“Käthe Kollwitz’ life and work may be viewed in terms of a continual interaction of oppositions. She was at once conventional and unconventional, conservative and progressive, reflecting an unresolved duel that was played out in her life and her art. These contradictory elements account for the richness of her work as well as for some of the confusions surrounding her accomplishments” (Prelinger 1992:14). It is these types of divides and clash of ideas that represent and define the divided nature of the space of Berlin, of which all links back to the two-sided nature of King Frederick the Great militism and idealism. Berlin history is very complex with many political twists and turns with history books, research and bullet covered building only telling the physical side of the story. However, due to her living through the Weimar republic, the growth of the Nazi party and the majority of WWII Käthe Kollwitz artistic works help to aid the uncovering of the human physiological effect of the politically divided nation. Her works were consistently tender, painful, expressive and emotional. Käthe Kollwitz Women with Dead child (Pietà) displayed at the Käthe-Kollwitz-Museum in Berlin, captures the true reality of the notion of grief and loss. It has been argued that it is the strongest image Kollwitz has ever made (Prelinger 1992).
When Kollwitz life long friend Beate Bonus-Jeep first saw the woe-stricken images, she was shocked. Kollwitz reordered Beate of whom she called ‘Jeep’ reaction.
“A mother, animal like, naked, the light-coloured corpse of the her dead child between her thigh bones and arms, seeks with her eyes, with her lips, with her breath, to swallow back into herself the disappearing life that once belonged to her womb. When I saw the sheet, by chance we had not heard from each other for a long while. In the exhibition I suddenly found myself in front of the etching and turned quickly out of the room in order to compose myself: “Can something have happened with little Peter, that she could make something so dreadful?” No! It was pure passion itself, the force, sleeping contained in the mother animal, that yielding itself to the eye, is fixed here by Käthe Kollwitz, someone to whom it is given to reach beneath the ultimate veils” (Prelinger 1992:42).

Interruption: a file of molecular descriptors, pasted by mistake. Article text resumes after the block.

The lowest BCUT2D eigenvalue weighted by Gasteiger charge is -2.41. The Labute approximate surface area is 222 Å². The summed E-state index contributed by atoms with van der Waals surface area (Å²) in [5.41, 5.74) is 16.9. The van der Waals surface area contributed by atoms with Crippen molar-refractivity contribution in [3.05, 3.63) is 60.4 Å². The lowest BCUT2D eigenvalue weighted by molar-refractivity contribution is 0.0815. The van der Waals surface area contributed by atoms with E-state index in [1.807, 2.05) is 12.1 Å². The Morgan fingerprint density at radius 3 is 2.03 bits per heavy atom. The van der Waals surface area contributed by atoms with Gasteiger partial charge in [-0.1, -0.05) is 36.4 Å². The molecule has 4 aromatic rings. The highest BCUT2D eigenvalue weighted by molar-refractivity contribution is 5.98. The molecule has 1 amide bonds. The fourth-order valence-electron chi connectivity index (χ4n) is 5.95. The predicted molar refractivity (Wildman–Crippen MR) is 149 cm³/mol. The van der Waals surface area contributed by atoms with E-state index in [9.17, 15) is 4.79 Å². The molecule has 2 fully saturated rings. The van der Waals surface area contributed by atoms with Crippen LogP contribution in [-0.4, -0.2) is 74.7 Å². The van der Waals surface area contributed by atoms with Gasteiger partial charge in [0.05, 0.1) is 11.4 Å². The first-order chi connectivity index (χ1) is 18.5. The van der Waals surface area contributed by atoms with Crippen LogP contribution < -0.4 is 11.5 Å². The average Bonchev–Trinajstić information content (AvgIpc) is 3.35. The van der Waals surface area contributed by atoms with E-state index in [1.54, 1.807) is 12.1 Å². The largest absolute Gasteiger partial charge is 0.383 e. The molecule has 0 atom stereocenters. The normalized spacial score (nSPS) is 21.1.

Beate Bonus-Jeep captures the primal nature of Women with dead child. “Her characterisation of the figure as ‘mother animal’ strips away in words, as Kollwitz stripped away in the image, any vestige of ‘civilised’ or reational mourning” (Prelinger 1992:42). Therefore, Kollwitz is laying bare the savage forces of human’s deepest emotions.
Kollwitz used her son Peter as the model, poignantly foreshadowing his death in WWI at age twenty-one (she went on to produce the Grieving parents as a tribute to her son). The composition of the piece abandoned the finely formed style of her early draftsmanship and instead intensified her strokes. “Instead, befitting her concept, Kollwitz transformed the delicacy of the preparatory sketch of Peter into a deliberately coarse, passionate handling, defining the strong contours and rough features with vigorous lines” (Prelinger 1992:43), thus creating an overwhelming emotional connection to the political struggles endured during the period.
By Rebecca Holland
Prelinger, E. 1992 Käthe Kollwitz
Washington: Board of Trustees, National gallery of Art